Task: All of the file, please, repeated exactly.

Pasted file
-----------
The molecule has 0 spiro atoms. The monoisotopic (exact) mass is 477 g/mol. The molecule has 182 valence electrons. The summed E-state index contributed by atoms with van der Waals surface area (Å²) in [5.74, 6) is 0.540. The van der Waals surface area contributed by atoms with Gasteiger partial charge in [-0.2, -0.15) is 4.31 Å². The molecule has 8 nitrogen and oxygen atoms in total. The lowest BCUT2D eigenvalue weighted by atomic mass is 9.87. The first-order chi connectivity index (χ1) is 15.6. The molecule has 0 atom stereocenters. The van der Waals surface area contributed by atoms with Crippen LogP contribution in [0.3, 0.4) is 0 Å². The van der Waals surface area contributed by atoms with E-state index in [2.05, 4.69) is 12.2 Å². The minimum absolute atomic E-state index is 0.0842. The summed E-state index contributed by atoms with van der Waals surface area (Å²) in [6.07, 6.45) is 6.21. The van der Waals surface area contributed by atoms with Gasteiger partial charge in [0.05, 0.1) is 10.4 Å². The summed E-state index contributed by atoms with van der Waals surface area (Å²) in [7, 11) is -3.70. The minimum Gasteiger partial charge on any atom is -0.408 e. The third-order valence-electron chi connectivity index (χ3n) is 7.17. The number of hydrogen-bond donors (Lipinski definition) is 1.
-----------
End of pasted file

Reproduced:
The molecule has 0 spiro atoms. The monoisotopic (exact) mass is 477 g/mol. The molecule has 182 valence electrons. The summed E-state index contributed by atoms with van der Waals surface area (Å²) in [5.74, 6) is 0.540. The van der Waals surface area contributed by atoms with Gasteiger partial charge in [-0.2, -0.15) is 4.31 Å². The molecule has 8 nitrogen and oxygen atoms in total. The lowest BCUT2D eigenvalue weighted by atomic mass is 9.87. The first-order chi connectivity index (χ1) is 15.6. The molecule has 0 atom stereocenters. The van der Waals surface area contributed by atoms with Crippen LogP contribution in [0.3, 0.4) is 0 Å². The van der Waals surface area contributed by atoms with E-state index in [2.05, 4.69) is 12.2 Å². The minimum absolute atomic E-state index is 0.0842. The summed E-state index contributed by atoms with van der Waals surface area (Å²) in [6.07, 6.45) is 6.21. The van der Waals surface area contributed by atoms with Gasteiger partial charge in [0.05, 0.1) is 10.4 Å². The summed E-state index contributed by atoms with van der Waals surface area (Å²) in [7, 11) is -3.70. The minimum Gasteiger partial charge on any atom is -0.408 e. The third-order valence-electron chi connectivity index (χ3n) is 7.17. The number of hydrogen-bond donors (Lipinski definition) is 1.